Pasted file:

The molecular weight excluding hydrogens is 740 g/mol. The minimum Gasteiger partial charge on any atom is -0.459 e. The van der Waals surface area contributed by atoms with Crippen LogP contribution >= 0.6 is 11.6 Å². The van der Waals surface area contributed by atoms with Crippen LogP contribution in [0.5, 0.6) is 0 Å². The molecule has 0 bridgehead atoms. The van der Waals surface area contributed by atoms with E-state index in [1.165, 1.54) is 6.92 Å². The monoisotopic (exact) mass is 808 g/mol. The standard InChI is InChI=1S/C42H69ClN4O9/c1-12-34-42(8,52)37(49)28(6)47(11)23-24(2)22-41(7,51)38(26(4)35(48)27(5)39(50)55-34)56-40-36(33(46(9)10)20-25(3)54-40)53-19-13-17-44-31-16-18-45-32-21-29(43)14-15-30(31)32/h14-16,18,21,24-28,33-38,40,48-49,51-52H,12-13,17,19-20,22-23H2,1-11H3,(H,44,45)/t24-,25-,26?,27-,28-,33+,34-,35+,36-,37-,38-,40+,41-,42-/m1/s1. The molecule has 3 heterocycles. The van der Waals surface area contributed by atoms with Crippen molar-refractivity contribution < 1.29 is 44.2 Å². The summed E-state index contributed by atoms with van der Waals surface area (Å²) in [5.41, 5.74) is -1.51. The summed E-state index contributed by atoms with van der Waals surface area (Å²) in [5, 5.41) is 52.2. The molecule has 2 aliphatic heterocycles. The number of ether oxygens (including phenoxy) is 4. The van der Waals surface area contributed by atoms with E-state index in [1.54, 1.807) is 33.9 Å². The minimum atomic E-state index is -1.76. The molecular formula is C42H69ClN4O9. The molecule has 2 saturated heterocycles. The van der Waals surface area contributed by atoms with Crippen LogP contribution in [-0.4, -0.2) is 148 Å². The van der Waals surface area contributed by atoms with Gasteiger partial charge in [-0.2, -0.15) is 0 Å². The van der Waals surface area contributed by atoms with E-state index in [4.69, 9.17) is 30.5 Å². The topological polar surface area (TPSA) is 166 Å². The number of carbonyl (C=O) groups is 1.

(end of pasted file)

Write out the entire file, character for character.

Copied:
The molecular weight excluding hydrogens is 740 g/mol. The minimum Gasteiger partial charge on any atom is -0.459 e. The van der Waals surface area contributed by atoms with Crippen LogP contribution >= 0.6 is 11.6 Å². The van der Waals surface area contributed by atoms with Crippen LogP contribution in [0.5, 0.6) is 0 Å². The molecule has 0 bridgehead atoms. The van der Waals surface area contributed by atoms with E-state index in [1.165, 1.54) is 6.92 Å². The monoisotopic (exact) mass is 808 g/mol. The standard InChI is InChI=1S/C42H69ClN4O9/c1-12-34-42(8,52)37(49)28(6)47(11)23-24(2)22-41(7,51)38(26(4)35(48)27(5)39(50)55-34)56-40-36(33(46(9)10)20-25(3)54-40)53-19-13-17-44-31-16-18-45-32-21-29(43)14-15-30(31)32/h14-16,18,21,24-28,33-38,40,48-49,51-52H,12-13,17,19-20,22-23H2,1-11H3,(H,44,45)/t24-,25-,26?,27-,28-,33+,34-,35+,36-,37-,38-,40+,41-,42-/m1/s1. The molecule has 3 heterocycles. The van der Waals surface area contributed by atoms with Crippen molar-refractivity contribution < 1.29 is 44.2 Å². The summed E-state index contributed by atoms with van der Waals surface area (Å²) in [5.41, 5.74) is -1.51. The summed E-state index contributed by atoms with van der Waals surface area (Å²) in [5, 5.41) is 52.2. The molecule has 2 aliphatic heterocycles. The number of ether oxygens (including phenoxy) is 4. The van der Waals surface area contributed by atoms with E-state index in [1.54, 1.807) is 33.9 Å². The minimum atomic E-state index is -1.76. The molecular formula is C42H69ClN4O9. The molecule has 2 saturated heterocycles. The van der Waals surface area contributed by atoms with Crippen LogP contribution in [-0.4, -0.2) is 148 Å². The van der Waals surface area contributed by atoms with Gasteiger partial charge in [-0.2, -0.15) is 0 Å². The van der Waals surface area contributed by atoms with E-state index in [4.69, 9.17) is 30.5 Å². The topological polar surface area (TPSA) is 166 Å². The number of carbonyl (C=O) groups is 1.